Samsung, which has become the global leader in smartphone and mobile phone sales of devices running Google’s Android, has introduced the first commercially available smartphone running Tizen, an open-source mobile platform that Samsung has played a role in developing.
Samsung introduced the Samsung Z June 2, the opening day of the Tizen Developer Conference in San Francisco. However, the phone likely won’t see distribution in U.S. markets. It will arrive in Russia during the third quarter of this year before expanding to “other markets,” said Samsung.
Samsung is widely expected to use Tizen to lessen its reliance on Android.
In February, it introduced a refresh of its Galaxy Gear smartwatch, alongside an alternative (camera-free) version and a fitness band, all three of which run Tizen.
While Samsung has backed away from major declarations about Tizen, its language about the OS is telling.
The Samsung Z “integrates the power and adaptability of the Tizen platform, enabling users to browse the Web faster and utilize applications more efficiently,” Samsung said in a June 2 statement (not adding faster and more efficiently than what, exactly).
The Tizen-running Galaxy Gear 2 and Gear 2 Neo are “enhanced” and offer “unparalleled smart freedom,” JK Shin, present of Samsung’s Mobile division, said in a statement at their Feb. 23 introduction. While the Android-based Gear paired with just one Samsung device, the Tizen-based Gear 2 and Neo can pair with “more than dozens” of Galaxy devices at launch, said Samsung.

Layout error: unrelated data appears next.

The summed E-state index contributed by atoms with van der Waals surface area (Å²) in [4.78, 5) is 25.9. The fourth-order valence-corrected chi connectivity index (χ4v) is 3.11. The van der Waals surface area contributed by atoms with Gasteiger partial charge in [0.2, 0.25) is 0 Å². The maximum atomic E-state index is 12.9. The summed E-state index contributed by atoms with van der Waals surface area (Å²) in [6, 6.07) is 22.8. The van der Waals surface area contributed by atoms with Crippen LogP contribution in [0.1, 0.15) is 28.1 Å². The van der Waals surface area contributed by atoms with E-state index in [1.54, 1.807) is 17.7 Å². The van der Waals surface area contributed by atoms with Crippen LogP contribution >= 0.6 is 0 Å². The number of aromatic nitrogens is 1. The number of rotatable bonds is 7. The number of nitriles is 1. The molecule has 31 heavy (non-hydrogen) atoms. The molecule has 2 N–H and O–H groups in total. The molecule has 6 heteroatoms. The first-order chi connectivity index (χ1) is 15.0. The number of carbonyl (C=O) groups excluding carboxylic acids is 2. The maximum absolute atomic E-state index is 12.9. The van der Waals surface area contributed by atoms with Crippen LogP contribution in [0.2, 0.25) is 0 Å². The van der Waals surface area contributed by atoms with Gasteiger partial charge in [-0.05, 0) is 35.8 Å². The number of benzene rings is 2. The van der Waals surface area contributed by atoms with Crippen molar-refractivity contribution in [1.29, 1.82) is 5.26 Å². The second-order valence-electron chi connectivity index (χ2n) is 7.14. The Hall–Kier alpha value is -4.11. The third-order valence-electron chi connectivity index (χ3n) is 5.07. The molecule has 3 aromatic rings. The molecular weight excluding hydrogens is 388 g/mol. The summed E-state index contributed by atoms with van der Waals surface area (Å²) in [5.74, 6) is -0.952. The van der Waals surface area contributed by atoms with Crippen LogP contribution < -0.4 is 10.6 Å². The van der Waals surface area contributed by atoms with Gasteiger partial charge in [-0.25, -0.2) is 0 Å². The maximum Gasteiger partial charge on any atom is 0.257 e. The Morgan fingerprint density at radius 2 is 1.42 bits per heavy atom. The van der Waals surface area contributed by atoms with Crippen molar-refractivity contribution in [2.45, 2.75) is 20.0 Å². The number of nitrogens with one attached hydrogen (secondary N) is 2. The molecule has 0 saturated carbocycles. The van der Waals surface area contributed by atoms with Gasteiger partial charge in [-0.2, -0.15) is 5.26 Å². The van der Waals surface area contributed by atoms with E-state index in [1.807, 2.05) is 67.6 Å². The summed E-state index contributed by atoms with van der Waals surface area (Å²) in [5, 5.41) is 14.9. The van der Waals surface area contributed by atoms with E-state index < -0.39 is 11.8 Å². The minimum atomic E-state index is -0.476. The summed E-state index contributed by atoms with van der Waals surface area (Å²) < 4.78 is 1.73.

Morgan Gillis, announcing the beta release of Tizen source code and SDK in a February 2012 statement, also referred to not just openness but freedom. Tizen, he said, “seeks to give device vendors freedom to differentiate and to assist operators in all regions,” he said.
Ahead of the Samsung Z’s introduction, Strategy Analytics analyst Ken Hyers told eWEEK that while Samsung has stopped actively promoting Tizen as a possible Android replacement, it’s certainly in Samsung’s interest to build out an ecosystem of Tizen devices, as it has begun to with its smartwatches.
An ecosystem of Tizen devices, “outside of the direct control of Google,” would give Samsung “more control over the information created and collected by Tizen devices and over the direction that the ecosystem evolves in,” said Hyers.
The Samsung Z
Samsung says its Tizen-powered Z is “built on top of unparalleled quality” and the technology of Samsung’s latest premium smartphone (the Galaxy S5).
The Z features a 4.8-inch HD Super AMOLED (1,280 by 720) display; a 2.3GHz quad-core processor; LTE (category 4), GPS and Bluetooth technologies; and 2GB of RAM , 16GB of internal memory and a microSD slot for up to 64GB of additional memory. The front camera is 2.1 megapixels while the rear camera is 8 megapixels. Other features include a fingerprint reader, heart-rate scanner, and accelerometer and proximity sensor, among other sensors.
Samsung has given it sharper edges, instead of the rounded corners on its flagship Galaxy line, and a back cover material that—with stitching and a leather journal look—is more in line with the Galaxy Note 3 than the Galaxy S5.
Samsung also notes that the Tizen-backed devices offer “a faster start-up time” (again not stating faster that what alternative) and “immediate multi-tasking capabilities.”
“Samsung is committed to enhancing the mobile experience of consumers with innovation that is both personal and unique to their needs,” DJ Lee, president and global head of sales and marketing, said in a June 2 statement.